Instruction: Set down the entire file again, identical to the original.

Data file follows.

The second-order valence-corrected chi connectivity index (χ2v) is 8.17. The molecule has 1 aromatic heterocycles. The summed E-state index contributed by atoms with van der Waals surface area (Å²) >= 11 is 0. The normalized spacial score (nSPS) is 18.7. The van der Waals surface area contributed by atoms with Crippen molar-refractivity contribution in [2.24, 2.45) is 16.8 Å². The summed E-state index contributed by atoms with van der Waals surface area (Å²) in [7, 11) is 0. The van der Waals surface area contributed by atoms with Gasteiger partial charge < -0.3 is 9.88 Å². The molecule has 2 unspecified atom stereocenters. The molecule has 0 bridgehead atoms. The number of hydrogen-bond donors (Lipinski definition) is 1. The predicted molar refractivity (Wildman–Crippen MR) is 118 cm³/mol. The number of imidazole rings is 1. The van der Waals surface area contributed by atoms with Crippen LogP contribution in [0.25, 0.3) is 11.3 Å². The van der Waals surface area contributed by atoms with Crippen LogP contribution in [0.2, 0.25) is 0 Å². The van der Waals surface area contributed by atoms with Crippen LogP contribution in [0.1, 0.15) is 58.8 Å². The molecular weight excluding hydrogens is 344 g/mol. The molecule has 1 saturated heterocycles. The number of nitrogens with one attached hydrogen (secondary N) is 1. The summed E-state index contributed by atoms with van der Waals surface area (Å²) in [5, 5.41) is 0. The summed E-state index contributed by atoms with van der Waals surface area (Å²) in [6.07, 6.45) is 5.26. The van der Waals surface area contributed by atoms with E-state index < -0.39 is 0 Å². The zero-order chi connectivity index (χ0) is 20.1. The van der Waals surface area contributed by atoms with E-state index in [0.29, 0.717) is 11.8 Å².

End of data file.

The second-order valence-corrected chi connectivity index (χ2v) is 8.17. The molecule has 1 aromatic heterocycles. The summed E-state index contributed by atoms with van der Waals surface area (Å²) >= 11 is 0. The normalized spacial score (nSPS) is 18.7. The van der Waals surface area contributed by atoms with Crippen molar-refractivity contribution in [2.24, 2.45) is 16.8 Å². The summed E-state index contributed by atoms with van der Waals surface area (Å²) in [7, 11) is 0. The van der Waals surface area contributed by atoms with Gasteiger partial charge < -0.3 is 9.88 Å². The molecule has 2 unspecified atom stereocenters. The molecule has 0 bridgehead atoms. The number of hydrogen-bond donors (Lipinski definition) is 1. The predicted molar refractivity (Wildman–Crippen MR) is 118 cm³/mol. The number of imidazole rings is 1. The van der Waals surface area contributed by atoms with Crippen LogP contribution in [0.25, 0.3) is 11.3 Å². The van der Waals surface area contributed by atoms with Crippen LogP contribution in [0.2, 0.25) is 0 Å². The van der Waals surface area contributed by atoms with Crippen LogP contribution in [0.1, 0.15) is 58.8 Å². The molecular weight excluding hydrogens is 344 g/mol. The molecule has 1 saturated heterocycles. The number of nitrogens with one attached hydrogen (secondary N) is 1. The summed E-state index contributed by atoms with van der Waals surface area (Å²) in [5, 5.41) is 0. The summed E-state index contributed by atoms with van der Waals surface area (Å²) in [6.07, 6.45) is 5.26. The van der Waals surface area contributed by atoms with E-state index < -0.39 is 0 Å². The zero-order chi connectivity index (χ0) is 20.1. The van der Waals surface area contributed by atoms with E-state index in [0.29, 0.717) is 11.8 Å².